Technical App Designer with Sketch

App design is hard! At least if you have a development background like me. There are a lot of things you have to take into account in any design. So to start to learn app design I did what I often do when faced with a new problem. I started looking for new tools. In this case I had heard from people I worked with about an app called Sketch, and it came with warm recommendations. So I decided to give it a go. Previously I had tried, with little result, Photoshop and Illustrator. So was very excited to see what this app could do differently.

In this post I will share my experience with Sketch. Some issues, tips and additional resources I have encountered while working with it.


My first step, when learning a new tool, is always to watch and/or read a tutorial. That’s only half true though because I never watch a complete tutorial. I really like the idea of making the mistakes myself and I really love solving all the problems that arises. In this case though it might not be true at all because I just downloaded the app and started using with it.

In my experience it is always better to have a project in mind when starting to work with a new tool. This gives you a goal of what you want to achieve, it also makes it more real in some way. If you don’t have a goal in mind, you will end up just “playing” with it.

In this case it was quite easy for me. I already had a iOS project that I wanted to work with. A goal/task manager for iPhone, iPad and Mac codename “Allan”. This project would let me explore a lot of different sizes and layouts (I will write about “Allan” in a different post, if I don’t drop the project as I usually do).

First blood

Starting up Sketch I found that there was a template with iOS components, great! Next I created a new art board and conveniently there was predefined sizes for iPhone (and a lot of other sizes including iPad sizes). I started copying components from the template to my art board, and changing their sizes and colors I soon realized that everything was changing in the original component. Same went for text I changed in my copied elements. This was apparently a feature not a bug. The elements I copied were of a type called Symbols. What you have to do is to detach it from the original.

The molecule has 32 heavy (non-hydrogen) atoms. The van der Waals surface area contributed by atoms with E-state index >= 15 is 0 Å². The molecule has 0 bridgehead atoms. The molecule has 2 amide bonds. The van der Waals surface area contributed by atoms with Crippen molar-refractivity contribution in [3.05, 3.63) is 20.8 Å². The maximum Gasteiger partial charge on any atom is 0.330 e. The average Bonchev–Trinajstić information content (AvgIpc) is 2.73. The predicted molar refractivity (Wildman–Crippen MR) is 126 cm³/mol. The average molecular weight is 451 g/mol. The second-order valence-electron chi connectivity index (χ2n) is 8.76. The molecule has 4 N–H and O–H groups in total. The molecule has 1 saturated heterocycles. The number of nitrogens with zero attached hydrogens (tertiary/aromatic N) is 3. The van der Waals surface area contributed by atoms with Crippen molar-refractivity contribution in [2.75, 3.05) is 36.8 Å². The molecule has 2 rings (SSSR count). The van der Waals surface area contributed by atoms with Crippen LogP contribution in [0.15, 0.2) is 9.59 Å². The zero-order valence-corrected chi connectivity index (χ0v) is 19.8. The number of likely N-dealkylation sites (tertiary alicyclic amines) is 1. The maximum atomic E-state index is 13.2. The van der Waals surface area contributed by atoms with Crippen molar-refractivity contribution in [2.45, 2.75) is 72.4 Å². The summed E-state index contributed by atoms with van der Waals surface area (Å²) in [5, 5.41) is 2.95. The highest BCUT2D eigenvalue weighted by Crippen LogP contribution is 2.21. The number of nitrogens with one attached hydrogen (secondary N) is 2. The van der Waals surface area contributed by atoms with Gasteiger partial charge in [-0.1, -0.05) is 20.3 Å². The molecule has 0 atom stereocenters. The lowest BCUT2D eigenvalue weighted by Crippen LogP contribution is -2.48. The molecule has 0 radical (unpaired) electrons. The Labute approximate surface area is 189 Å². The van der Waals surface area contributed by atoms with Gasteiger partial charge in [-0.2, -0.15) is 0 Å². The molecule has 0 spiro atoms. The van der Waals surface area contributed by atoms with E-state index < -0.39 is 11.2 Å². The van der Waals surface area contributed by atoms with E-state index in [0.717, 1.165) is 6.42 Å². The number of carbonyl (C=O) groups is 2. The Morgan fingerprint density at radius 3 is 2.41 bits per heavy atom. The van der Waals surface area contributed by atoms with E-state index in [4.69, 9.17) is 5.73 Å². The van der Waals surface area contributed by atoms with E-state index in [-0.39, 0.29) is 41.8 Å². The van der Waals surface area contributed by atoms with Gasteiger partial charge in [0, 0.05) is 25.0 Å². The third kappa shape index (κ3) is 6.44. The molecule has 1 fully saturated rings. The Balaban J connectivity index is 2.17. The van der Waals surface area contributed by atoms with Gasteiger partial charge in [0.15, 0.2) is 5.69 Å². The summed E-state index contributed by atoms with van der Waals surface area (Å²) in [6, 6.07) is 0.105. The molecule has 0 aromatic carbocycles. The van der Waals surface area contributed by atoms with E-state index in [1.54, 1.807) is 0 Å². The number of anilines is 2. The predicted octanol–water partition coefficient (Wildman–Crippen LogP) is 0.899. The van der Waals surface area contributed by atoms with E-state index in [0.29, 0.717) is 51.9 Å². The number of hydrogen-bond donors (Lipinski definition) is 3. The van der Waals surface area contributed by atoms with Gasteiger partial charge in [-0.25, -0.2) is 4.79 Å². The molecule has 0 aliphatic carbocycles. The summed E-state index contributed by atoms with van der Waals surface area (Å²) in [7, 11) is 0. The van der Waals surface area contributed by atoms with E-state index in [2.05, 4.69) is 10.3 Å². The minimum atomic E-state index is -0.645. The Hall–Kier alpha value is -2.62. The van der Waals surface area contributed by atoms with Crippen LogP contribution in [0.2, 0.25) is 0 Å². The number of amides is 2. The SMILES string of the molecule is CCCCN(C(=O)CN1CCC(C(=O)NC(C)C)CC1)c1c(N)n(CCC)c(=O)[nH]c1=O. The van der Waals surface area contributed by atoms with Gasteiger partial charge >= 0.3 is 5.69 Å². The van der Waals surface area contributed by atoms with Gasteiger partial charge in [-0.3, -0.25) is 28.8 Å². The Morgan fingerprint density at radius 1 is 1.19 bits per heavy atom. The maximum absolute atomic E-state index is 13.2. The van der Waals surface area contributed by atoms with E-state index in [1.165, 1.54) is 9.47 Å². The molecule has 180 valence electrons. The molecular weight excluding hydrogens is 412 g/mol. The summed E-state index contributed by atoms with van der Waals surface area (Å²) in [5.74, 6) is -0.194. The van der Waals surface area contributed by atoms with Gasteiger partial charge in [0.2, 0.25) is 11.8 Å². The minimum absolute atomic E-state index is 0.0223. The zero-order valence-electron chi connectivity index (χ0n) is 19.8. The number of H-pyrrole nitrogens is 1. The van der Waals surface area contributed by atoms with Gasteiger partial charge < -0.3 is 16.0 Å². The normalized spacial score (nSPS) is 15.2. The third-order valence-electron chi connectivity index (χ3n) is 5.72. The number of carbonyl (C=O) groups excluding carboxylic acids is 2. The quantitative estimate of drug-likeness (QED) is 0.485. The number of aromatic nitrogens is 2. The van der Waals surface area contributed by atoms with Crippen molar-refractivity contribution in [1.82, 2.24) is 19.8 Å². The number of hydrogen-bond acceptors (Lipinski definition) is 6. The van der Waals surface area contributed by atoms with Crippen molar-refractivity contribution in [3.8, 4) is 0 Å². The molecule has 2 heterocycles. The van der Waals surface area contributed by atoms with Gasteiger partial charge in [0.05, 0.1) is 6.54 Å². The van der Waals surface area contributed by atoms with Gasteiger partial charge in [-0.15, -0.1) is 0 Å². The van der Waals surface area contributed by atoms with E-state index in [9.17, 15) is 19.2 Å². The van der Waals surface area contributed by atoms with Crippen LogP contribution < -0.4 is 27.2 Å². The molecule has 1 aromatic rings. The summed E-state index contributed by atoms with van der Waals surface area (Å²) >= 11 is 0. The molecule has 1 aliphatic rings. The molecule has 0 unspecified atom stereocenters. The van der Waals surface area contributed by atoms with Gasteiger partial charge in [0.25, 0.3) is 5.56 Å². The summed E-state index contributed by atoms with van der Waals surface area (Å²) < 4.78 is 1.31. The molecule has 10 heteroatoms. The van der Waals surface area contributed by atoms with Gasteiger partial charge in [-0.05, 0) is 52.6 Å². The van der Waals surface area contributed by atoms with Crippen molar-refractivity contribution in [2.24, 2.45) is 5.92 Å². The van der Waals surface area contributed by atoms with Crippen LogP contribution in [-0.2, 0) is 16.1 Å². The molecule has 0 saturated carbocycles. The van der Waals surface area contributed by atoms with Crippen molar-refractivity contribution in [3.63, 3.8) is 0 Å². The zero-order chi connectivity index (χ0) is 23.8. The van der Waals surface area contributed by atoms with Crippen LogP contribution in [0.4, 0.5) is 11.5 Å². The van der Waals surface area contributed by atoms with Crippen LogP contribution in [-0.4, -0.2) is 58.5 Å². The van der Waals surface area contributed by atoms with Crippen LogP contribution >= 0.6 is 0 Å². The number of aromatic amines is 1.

Sketch context menu ’Detach from Symbol’

After this initial hurtle I have not run into any major problems. And It has a some features I like;

  • It is easy to manage the layers.
  • Drag n’ drop existing bitmaps or vector I onto the canvas.
  • It opens even very large Sketch documents fast. Amazing!

Sketch is light years ahead of Photoshop in my mind and for a fraction of the price.

I also know it has a lot of features for exporting different sizes appropriate for iOS development. But I have not yet used these features (I am still designing my first app with it). So I will not comment on them yet.


If you are like me you will just jump right in and skip all the intros. Definitely works it is intuitive enough for that. However I almost forgot the had an intro. After a while it was valuable to refer back to this intro.

In doing so I also found their support site. Which I have yet to use, but it seems to go into comprehensive detail for everything you might want to accomplish .

I might be back later with a further review. To round up I want to recommend a webpage called Sketchapp Sources I found that has a lot of resources for Sketch. Found a lot of iOS resources there. I always used teehan+lax iOS components when trying to use Photoshop, and they have made a version for sketch as well.